The Weekly Epistle 4/3/24

Living Hope, 

Back in my Bible college days, I had a professor who taught that daily devotions are pointless. He believed that Christians only need to read and study their Bibles, and then they will be fully equipped for the Christian life. I held this belief for several years, until I noticed something was missing. I was gaining a lot of knowledge about the Bible, but I was spiritually atrophying. As the Bible college cliché goes, the Bible had become a mere textbook. 

While deep study of God’s Word should be the practice of every believer, I now believe there is value in daily devotions. There is something about sitting down in a quiet place with a journal and a good devotional, allowing someone else to minister to your soul with a simple yet meaningful truth from God’s Word. Prayerfully responding to that truth keeps us in tune with our Lord and prepares us for the day ahead. 

In the years since I graduated from Bible college, daily devotions have become a significant part of my life. They have become the daily means by which I stay on the straight and narrow. They have become companions along my journey toward home. 

Here’s an annotated list of some of my favorite devotionals. If you are a longtime practitioner of daily devotions, you may find something new here. If you’re looking to pick up this daily spiritual discipline, this is an excellent place to start. Regardless, I recommend any one of these books to you. 

“My Utmost For His Highest,” by Oswald Chambers:                                   Originally published in 1935, this Christian classic is considered by many to be the first modern devotional. It was the first devotional in my collection, and I clung to it for years as it nourished my soul from day to day. Countless editions of this devotional are available, with some accessible for free online. Whichever edition you choose, ensure it is edited for the modern reader. The language in older editions can be archaic and challenging to follow.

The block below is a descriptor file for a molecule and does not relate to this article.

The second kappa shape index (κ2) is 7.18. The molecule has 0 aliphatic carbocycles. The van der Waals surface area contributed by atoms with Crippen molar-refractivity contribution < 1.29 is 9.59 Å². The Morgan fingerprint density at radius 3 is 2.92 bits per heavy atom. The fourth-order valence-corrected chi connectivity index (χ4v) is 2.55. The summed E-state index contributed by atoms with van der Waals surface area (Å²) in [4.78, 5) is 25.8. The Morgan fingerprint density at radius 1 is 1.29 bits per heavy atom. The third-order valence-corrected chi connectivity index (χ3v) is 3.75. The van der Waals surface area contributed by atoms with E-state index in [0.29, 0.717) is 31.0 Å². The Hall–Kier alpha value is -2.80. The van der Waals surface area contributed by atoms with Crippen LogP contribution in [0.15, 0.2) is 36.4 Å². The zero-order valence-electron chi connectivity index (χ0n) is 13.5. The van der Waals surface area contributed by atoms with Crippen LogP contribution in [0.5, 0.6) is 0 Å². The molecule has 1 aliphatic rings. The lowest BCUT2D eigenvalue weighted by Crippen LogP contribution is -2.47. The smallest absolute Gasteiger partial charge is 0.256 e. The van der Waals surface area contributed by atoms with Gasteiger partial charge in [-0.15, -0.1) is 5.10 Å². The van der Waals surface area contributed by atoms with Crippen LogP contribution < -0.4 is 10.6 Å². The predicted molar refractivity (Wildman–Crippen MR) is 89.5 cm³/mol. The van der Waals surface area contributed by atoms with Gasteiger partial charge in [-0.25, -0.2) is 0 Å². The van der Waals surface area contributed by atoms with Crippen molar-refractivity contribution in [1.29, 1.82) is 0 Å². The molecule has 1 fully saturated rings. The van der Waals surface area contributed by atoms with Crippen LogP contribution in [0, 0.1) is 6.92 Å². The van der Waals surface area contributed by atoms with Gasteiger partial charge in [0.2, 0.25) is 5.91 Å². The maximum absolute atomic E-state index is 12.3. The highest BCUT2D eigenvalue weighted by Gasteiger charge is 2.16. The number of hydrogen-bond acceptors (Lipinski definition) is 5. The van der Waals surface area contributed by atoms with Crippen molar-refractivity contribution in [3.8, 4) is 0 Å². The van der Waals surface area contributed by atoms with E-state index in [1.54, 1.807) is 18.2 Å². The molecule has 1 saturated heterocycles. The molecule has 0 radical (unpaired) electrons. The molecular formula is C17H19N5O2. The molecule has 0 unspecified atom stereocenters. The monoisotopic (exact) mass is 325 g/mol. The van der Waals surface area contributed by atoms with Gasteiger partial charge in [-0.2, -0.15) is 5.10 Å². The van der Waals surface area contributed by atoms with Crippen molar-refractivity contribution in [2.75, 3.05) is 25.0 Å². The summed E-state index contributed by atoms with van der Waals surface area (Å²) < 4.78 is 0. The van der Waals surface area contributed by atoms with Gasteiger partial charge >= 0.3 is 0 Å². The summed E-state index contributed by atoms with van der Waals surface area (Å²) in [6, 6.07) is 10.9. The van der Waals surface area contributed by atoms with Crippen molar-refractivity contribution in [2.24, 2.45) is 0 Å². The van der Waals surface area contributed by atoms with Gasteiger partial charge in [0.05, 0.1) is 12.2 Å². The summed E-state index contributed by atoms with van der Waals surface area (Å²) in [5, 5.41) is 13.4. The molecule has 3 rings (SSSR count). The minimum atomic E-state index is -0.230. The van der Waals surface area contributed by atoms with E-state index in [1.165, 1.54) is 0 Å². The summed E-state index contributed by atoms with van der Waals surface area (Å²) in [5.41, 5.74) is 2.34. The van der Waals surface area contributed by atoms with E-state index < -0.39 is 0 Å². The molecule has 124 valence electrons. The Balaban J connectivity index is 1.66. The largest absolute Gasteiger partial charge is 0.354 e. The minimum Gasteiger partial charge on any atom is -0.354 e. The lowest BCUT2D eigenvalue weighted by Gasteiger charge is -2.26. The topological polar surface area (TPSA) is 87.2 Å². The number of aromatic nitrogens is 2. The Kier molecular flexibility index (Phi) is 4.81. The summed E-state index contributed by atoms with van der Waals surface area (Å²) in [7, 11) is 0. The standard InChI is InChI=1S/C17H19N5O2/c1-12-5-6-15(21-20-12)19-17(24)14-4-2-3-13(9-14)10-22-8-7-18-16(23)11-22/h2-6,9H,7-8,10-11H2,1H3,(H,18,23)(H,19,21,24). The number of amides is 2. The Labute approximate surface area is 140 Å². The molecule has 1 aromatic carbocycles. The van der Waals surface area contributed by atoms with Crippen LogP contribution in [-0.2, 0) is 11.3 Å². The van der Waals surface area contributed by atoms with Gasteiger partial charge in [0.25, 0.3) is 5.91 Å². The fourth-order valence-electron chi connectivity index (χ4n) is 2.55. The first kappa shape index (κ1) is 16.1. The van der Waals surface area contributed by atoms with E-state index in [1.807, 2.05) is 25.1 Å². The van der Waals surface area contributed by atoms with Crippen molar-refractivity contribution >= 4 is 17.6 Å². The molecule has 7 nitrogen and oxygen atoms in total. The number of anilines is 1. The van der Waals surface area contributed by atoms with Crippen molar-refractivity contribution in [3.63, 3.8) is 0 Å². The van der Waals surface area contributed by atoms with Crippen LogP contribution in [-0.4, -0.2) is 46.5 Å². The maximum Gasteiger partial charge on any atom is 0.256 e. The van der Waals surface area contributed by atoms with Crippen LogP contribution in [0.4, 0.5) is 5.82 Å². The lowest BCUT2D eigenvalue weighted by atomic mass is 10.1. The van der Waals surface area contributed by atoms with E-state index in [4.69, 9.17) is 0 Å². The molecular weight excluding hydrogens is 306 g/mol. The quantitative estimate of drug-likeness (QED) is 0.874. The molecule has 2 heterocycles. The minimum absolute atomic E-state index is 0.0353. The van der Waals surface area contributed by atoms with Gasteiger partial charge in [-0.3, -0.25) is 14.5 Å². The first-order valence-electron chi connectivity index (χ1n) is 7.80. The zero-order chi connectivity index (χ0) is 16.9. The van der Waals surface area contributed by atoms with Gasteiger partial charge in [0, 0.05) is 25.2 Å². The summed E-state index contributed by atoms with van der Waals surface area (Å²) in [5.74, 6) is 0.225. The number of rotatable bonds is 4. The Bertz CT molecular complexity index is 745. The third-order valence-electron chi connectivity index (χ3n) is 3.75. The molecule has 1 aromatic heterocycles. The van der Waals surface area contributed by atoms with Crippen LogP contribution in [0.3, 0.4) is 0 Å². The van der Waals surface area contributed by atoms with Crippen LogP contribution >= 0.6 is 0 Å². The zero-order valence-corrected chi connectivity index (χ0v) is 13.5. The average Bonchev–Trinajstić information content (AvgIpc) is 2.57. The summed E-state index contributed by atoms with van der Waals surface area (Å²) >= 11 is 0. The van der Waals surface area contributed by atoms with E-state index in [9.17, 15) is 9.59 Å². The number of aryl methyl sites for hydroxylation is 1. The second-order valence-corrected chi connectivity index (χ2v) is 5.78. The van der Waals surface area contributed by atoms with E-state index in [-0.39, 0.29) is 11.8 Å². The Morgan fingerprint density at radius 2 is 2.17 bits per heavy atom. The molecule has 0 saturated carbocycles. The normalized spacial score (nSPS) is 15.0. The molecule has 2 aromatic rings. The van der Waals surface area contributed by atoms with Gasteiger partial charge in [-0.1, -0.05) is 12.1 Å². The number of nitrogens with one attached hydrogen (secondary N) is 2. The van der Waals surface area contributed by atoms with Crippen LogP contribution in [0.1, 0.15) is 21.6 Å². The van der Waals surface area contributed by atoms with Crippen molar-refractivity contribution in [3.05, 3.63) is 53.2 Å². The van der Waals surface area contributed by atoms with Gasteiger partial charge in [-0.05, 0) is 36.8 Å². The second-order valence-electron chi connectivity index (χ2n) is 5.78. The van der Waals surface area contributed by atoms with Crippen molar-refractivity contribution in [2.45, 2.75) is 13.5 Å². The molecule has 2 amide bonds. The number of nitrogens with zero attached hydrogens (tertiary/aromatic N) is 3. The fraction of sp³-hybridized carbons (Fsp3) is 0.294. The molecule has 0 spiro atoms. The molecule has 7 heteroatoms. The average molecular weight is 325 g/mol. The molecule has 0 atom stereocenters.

“New Morning Mercies,” by Paul Tripp:                                                           This daily devotional became an instant classic when it was released a few years ago. Paul Tripp is biblically grounded and quite insightful. He’s not afraid to speak the truth plainly, yet he also                         extends the full grace of God’s word. Reading this devotional will challenge and encourage you. 

 “The Songs of Jesus,” by Tim and Kathy Keller:       
This small devotional guides you through the entire Psalter over the course of one year. Each entry includes a reading from the Psalms, an insightful reflection from Tim and Kathy, and a short closing prayer for reflection. I am currently working my way through this devotional for the second year in a row. 

 “Morning and Evening,” by Charles Spurgeon:  This devotional provides two entries a day, one for the morning and one for the evening. If you enjoy settling down with a book at night, this might be the devotional for you. Additionally, if you struggle with depression or any physical ailments, this could be a helpful devotional, as                     Spurgeon’s own struggles with depression and rheumatoid arthritis are reflected in some of his entries. I recommend the edition edited by Alistair Begg. As with Oswald, the language of the original edition can be archaic and challenging to follow. Begg does a great job of preserving Spurgeon’s exhortations for modern readers. 

 “Gentle and Lowly,” by Dane Ortlund:          
Jesus described his heart towards us as gentle and lowly, and this devotional is a comforting read for those of us who struggle with an inordinate sense of guilt and shame. It serves as an elixir for                 the soul, revealing the loving and healing presence of Jesus in our lives. 

 “Abiding Dependence,” by Ron Block:      
The author of this devotional is better known as the lead guitarist for Alison Krauss and Union Station, but he is also a devoted follower of Jesus. His thoughtful reflections on the love and grace of Jesus are excellent and were deeply meaningful to me when I read through this book a few years ago. If you’ve already read  “Gentle and Lowly,” then this might be a great follow-up. 

Well, church, get at it. Wake up early or stay up late if you must. Carve out sometime for the Lord. Devote your life completely to Him. Give him your “utmost” as Chambers would say, for He has already given His all for you. 

Grace and peace, 

Pastor Dan